Allegedly based on “some stuff that actually happened,” per opening titles, as well as on a book, Icelandic crime thriller “Black’s Game” is also a little too indebted to a slew of like-minded gangster movies, from “GoodFellas” to exec producer Nicolas Winding Refn’s own original “Pusher” pic. Although it’s a refreshing change to see a seedier side to Reykjavik, normally such a cozily portrayed locale, and despite energetic helming by writer-director Oskar Thor Azelsson, there’s no getting around the fact that the third act fizzles out. Still, “Game” could play well in Nordic territories and elsewhere offshore, especially on ancillary.Protagonist Stebbi (Thorvaldur David Kristjansson) is lured into a life of crime when he runs into his schoolmate Toti (Johannes Haukur Johannesson). Before long they’re helping psychotic kingpin Bruno (Damon Younger) take over the island’s drug trade. Inevitably, things start to unravel, but not before the requisite drug-binge montages, slo-mo clubbing scenes and even a novel orgy sequence have run their course. Pic is strongest on the procedural challenges of importing drugs into such an isolated country, and the dialogue has snap, but it all feels a little too secondhand.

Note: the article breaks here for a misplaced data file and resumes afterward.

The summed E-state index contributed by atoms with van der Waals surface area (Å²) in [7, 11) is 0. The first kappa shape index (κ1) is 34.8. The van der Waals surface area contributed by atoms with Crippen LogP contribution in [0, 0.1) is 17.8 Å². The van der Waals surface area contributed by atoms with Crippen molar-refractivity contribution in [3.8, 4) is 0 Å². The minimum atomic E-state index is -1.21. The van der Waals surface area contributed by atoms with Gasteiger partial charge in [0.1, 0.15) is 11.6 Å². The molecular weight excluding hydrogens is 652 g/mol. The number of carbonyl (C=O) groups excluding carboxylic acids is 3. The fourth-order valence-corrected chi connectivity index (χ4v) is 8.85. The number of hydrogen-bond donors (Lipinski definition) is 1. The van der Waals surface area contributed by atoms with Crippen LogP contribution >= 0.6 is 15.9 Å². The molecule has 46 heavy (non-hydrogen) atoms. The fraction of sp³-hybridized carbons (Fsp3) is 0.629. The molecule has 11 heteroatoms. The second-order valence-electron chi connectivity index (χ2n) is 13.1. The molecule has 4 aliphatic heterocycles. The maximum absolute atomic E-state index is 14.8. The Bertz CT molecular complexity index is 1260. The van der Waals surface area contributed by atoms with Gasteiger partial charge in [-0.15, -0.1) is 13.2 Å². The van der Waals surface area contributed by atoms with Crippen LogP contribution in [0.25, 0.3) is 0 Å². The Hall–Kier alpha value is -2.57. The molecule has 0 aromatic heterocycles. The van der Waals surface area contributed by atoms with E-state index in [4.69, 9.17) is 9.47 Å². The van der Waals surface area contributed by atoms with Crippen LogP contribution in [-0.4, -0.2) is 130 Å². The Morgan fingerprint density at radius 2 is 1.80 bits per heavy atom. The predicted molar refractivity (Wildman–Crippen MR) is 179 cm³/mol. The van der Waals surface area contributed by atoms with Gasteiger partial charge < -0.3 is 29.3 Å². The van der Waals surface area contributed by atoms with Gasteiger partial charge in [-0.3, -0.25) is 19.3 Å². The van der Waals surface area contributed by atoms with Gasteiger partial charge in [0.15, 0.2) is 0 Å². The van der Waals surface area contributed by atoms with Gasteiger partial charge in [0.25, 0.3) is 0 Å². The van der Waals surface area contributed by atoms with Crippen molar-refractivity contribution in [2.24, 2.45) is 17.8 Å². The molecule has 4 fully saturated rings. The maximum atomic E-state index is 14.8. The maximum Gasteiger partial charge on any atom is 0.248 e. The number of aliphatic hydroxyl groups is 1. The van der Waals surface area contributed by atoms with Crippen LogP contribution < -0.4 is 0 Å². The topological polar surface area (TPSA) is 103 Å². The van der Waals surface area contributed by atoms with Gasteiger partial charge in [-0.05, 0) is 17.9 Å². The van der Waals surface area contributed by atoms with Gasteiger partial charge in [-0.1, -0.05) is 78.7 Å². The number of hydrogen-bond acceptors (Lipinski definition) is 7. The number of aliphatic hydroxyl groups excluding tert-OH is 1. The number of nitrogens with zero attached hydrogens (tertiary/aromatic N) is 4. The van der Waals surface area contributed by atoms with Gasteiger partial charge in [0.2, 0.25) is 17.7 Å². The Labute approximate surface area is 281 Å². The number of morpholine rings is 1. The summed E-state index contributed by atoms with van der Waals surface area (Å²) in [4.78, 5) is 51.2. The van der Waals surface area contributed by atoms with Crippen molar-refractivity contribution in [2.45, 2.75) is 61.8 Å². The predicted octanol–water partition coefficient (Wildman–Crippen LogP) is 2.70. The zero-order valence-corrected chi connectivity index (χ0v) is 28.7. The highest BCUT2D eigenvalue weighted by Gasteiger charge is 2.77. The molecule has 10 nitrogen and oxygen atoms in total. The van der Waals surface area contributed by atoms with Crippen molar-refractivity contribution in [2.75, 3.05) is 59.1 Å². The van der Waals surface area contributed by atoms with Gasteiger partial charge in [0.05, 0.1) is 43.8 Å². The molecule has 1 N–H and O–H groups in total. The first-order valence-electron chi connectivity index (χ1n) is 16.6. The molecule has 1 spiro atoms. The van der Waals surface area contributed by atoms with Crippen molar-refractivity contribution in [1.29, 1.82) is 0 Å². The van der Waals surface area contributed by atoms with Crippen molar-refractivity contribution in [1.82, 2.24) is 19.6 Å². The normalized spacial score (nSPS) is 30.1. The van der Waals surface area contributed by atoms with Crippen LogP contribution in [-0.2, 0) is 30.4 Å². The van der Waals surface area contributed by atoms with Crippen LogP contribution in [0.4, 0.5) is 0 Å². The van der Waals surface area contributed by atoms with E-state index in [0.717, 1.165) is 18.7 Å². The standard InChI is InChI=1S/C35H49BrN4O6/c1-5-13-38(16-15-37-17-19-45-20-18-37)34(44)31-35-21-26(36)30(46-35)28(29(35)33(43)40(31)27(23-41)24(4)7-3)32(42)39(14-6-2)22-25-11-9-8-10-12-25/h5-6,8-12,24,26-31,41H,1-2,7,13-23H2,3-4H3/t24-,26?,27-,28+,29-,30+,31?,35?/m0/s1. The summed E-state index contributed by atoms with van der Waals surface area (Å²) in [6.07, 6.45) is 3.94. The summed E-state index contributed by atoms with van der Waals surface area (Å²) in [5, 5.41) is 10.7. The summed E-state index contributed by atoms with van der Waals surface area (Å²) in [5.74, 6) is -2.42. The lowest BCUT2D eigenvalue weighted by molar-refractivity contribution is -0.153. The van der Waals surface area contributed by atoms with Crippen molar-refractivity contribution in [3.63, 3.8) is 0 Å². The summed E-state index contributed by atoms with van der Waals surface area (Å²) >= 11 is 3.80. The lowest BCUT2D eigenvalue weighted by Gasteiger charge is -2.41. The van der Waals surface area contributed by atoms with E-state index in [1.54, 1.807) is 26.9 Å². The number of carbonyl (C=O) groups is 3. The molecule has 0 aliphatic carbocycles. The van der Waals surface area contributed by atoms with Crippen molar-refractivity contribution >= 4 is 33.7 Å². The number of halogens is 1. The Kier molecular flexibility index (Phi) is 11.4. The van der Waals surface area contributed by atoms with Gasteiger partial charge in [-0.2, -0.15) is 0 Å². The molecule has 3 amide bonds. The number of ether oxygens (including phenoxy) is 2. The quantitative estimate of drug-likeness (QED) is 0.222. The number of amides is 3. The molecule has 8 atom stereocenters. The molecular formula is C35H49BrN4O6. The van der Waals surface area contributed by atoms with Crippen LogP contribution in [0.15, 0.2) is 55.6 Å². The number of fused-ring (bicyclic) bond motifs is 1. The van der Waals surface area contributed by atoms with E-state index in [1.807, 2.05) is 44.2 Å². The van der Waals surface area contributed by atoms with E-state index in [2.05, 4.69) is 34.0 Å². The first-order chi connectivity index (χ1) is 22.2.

A Zik Zak Filmworks production. (International sales: TrustNordisk, Hvidovre, Denmark.) Produced by Thor S. Sigurjonsson, Skuli Fr. Malmquist, Arnar Knutsson. Executive producers, Nicolas Winding Refn, Chris Briggs, Andri Sveinsson, Heidar Gudjonsson. Directed, written by Oskar Thor Azelsson, based on the novel by Stefan Mani.
Camera (color, widescreen, HD), Bergsteinn Bjorgulfsson; editor, Kristjan Lodmfjord; music, Frank Hall; production designer, Haukur Karlsson; art director, Julia Katrinardottir; costume designer, Margret Einarsdottir. Reviewed at Berlin Film Festival (market), Feb. 9, 2012. (Also in Rotterdam Film Festival -- competing.) Running time: 104 MIN.
Thorvaldur David Kristjansson, Johannes Haukur Johannesson, Damon Younger, Maria B. Bjarnardottir. (Icelandic, English dialogue)